Wildlife Trade at the Frontline Part 2

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This past week three of the LFP staff in Java went out to help at Cikananga Wildlife Centre. It seems that the storm has passed and the worst is over. No animals died whilst we were there and instead we had babies being born. After hearing the sad stories that volunteers Charlotte and Josie returned with it was wonderful to come in and see a one day old loris- what a cute ball of fluff!

Cikananga is a beautiful centre with large enclosures for their animals, but taking on 78 new animals stretches any centre’s available space. There were animals sleeping in transport boxes out of dire need. It was therefore paramount that we help in building new enclosures to move some of these lorises into more suitable and spacious homes. Our tracker and wonderful carpenter Adin got to boss us around all weekend whilst we helped build new enclosures.

Keeper Yoko is new to caring for lorises and our tracker Aconk was wonderful at explaining things we have learnt from the wild. For example, we have recently discovered that our lorises love sleeping in thick bamboo/foliage and therefore we refurbished the enclosures to include lots of bamboo arranged close together so the lorises can ball up in it!

Aconk also suggested that on cold nights or nights with full moons to place more foliage in the enclosures so that the lorises can hide in it. This is something we have observed in the wild as well. A very interesting idea he came up with was to put the water for drinking in flowers instead of drinking cups. Lorises drink water from flowers normally and it is defiantly worth trying to see if it will help these cuties drink more, especially as they are given their vitamins dissolved in water. It was wonderful that he was using his knowledge of wild loris behaviour and thinking of ways in which it could be applied to captive lorises.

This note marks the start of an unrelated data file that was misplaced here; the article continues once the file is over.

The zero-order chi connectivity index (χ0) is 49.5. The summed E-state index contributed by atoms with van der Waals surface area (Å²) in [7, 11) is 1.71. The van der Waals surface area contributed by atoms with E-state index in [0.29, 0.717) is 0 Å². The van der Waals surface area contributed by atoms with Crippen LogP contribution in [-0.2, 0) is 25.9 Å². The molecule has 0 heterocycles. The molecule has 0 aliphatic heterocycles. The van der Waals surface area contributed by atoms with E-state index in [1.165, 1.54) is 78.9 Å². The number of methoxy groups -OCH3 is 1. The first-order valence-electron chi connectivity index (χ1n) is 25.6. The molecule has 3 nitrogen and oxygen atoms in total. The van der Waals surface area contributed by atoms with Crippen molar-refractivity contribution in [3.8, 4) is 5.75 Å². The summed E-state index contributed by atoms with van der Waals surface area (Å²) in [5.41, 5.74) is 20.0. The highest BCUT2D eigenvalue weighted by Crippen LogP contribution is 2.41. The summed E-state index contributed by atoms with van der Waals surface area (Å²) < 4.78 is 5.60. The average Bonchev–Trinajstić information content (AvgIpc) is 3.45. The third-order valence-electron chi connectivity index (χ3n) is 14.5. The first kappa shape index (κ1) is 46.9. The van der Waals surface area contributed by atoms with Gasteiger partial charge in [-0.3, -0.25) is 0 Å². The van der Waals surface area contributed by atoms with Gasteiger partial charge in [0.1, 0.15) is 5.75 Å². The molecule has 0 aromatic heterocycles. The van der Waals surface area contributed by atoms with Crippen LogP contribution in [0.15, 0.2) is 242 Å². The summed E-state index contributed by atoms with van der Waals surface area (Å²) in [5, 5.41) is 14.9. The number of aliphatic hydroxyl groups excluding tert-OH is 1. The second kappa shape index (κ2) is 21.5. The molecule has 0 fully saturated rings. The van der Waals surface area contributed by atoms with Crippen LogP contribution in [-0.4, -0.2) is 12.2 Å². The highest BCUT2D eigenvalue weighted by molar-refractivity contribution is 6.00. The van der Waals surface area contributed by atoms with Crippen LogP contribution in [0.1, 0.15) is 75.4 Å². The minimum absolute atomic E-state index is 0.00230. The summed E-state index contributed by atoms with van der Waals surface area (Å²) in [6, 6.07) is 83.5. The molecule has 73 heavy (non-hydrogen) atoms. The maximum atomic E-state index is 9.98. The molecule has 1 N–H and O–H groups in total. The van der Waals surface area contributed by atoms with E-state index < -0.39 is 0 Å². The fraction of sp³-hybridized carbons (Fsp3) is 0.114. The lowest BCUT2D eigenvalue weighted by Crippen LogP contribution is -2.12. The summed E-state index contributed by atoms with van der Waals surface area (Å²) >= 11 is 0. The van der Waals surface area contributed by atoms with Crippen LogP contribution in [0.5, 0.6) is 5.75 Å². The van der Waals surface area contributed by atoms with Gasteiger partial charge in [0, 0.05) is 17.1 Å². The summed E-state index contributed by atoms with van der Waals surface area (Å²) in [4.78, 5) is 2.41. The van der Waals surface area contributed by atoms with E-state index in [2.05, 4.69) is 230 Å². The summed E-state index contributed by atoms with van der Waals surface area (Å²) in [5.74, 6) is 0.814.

Seeing lorises up close like we did at the centre is a far cry from the 20m distance we normally adhere when performing observations. For all of us it was a very good learning experience seeing the lorises up close and personal. Additionally, we all helped with the animal husbandry. For the trackers it was the first time to prepare food, feed animals and clean enclosures. For Aconk the highlight of the stay at Cikananga was feeding the lorises.

Helping rescue centres like Cikananga is paramount in the attempt to combat the illegal wildlife trade. Without a place to house the confiscated animals, many authorities will not perform confiscations. However, caring for so many new animals with injuries and infants is no easy task. It requires many hours of dedication, money and lots of sweat and tears. Thankfully, the lorises are healing of their wounds and many are ready to be moved from the clinic to the quarantine. Let’s hope that good news continues to come from Cikananga and please continue to support them to help care for all these nocturnal cuties.

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